To lose such a flamboyant, though occasionally wayward talent would be a shame indeed, but if he continuesto pick up on scripts like Gothic and execute them in such a clumsy manner he may only have himself to blame. (TrevorJohnston)
Kathleen Turner. Nicolas Cage. Catherine Hicks. 103 mins. Light and likeable Coppola confection in which the always magnificent Turner collapses at her high school class reunion and regains consciousness in 1959. She has the body of an energetic teenage girl but retains the
accumulated wisdom of a middle-aged woman. She eagerly grasps the opportunity to change the course of her future life but discovers that destiny is perhaps immutable.
An entertaining. irresistibly sloppy romantic drama with a real regard for its characters and their modest preoccupations. Glasgow; ()deon. Edinburgh; Odeon 0 Les Portes de la Nuit (Marcel Came. France. 1946) Yves Montand. Nathalie Nattier. Pierre Brasseur. 121) mins. A memorably acted tale ofordinary people in post-war Paris. Edinburgh; French Institute 0 The Postman Always Rings Twice (18) (Bob Rafaelson. US. 1981 ) Jack Nicholson. Jessica Lange. Anjelica Huston. 121 mins. Sizzling. steamy version of the James M. (‘ain novel with Nicholson and Lange swept away on a tide of bonking and lust that leads to murder and the souring of their seemingly perfect and uncontrollable passion. Glasgow; GET 0 Prizzi’s Honour( 15) (John Huston. USs, 1985) Jack Nicholson. Kathleen Turner. Angelica Huston. 129 mins. ‘Do I ice her or do I marry her‘." puzzles Nicholson‘s Neanderthal hit-man when he discovers that the woman who shares his bed also shares his lethal
profession. A delicious black comedy. crafted with a veteran's touch by Huston and graced by a rogues‘ gallery ofsuperior performances. Glasgow; Grosvenor o The Purple Rose of Cairo (PG) (Woody Allen. US. 1985) Mia Farrow. Jeff Daniels. 82 mins. Unhappy Depression-era waitress Mia Farrow escapes her sorrows at the local fleapit and falls in love with a dashing fictional leading man who steps down from the screen. A shining gem of ingenious wit and dazzling invention. Glasgow; GFI‘ 0 Raging Bull ( 18) (Martin Scorsese. US. 198(1) Robert De Niro. Cathy Moriarty. Joe Pesci. 129 mins. 1949 middleweight boxing champ Jake La Motta finds it difficult to sustain his early success and. as his career fades. he declines into a travesty of his former self.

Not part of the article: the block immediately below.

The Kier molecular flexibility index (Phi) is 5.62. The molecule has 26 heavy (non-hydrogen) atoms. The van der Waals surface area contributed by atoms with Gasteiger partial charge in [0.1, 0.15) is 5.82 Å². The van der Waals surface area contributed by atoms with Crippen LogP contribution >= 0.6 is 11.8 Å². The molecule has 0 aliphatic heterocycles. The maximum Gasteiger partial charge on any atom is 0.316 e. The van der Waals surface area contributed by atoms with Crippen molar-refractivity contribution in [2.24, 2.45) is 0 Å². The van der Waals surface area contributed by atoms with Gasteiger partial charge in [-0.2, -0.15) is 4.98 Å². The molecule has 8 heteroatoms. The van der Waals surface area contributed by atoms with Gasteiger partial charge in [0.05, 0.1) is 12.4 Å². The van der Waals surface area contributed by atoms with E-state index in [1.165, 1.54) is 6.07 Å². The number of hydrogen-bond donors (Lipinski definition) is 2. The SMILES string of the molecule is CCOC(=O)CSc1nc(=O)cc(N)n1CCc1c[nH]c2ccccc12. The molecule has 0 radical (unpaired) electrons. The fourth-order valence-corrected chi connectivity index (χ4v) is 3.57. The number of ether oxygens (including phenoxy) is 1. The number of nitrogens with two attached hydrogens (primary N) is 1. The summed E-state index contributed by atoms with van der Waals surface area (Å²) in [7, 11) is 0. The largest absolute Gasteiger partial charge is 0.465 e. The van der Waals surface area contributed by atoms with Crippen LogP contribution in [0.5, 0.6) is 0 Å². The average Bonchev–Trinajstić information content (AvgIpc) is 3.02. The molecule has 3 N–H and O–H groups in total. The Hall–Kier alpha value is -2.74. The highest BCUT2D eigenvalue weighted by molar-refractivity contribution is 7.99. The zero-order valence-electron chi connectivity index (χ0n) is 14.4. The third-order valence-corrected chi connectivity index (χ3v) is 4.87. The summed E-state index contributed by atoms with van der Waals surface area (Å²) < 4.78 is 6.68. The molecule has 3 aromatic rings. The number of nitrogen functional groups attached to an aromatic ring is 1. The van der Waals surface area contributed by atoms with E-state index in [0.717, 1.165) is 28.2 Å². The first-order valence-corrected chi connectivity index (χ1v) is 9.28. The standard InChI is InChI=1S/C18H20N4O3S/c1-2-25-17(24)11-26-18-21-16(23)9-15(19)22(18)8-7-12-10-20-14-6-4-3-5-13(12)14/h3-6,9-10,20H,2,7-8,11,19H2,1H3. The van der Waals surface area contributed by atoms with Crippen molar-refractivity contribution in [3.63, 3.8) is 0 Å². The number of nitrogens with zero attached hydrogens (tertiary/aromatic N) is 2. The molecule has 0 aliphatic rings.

De Niro‘s stunning physical performance dominates Scorsese‘s savagely bleak study of self—destructive male machismo. Edinburgh;Fi1mhouse 0 Rate lix ( 18) (Paula de Koenigsberg. US. 1985) 93 mins. Skilful feminist documentary comprising a series of interviews with men involved in the sexploitation industry. Edinburgh; Filmhouse 0 The Right Stuff ( 15) (Philip Kaufman. US. 1983) Sam Shepard. Barbara Hershey. Dennis ()uaid. 193 mins. Exhilarating. panoramic paean ofcelehration to the heroes of the last frontier of human endeavour
— flight. Winner ofa measly three Oscars. this is an unmissable big screen experience. Edinburgh; (‘ameo
0 Room With A View ( PU) (James Ivory. UK. 1985) Helena Bonham Carter. Maggie Smith. Denholm Elliott. 117 mins. Elegantly mounted with an agreeable lightness of touch.
14 The List 6— 19 March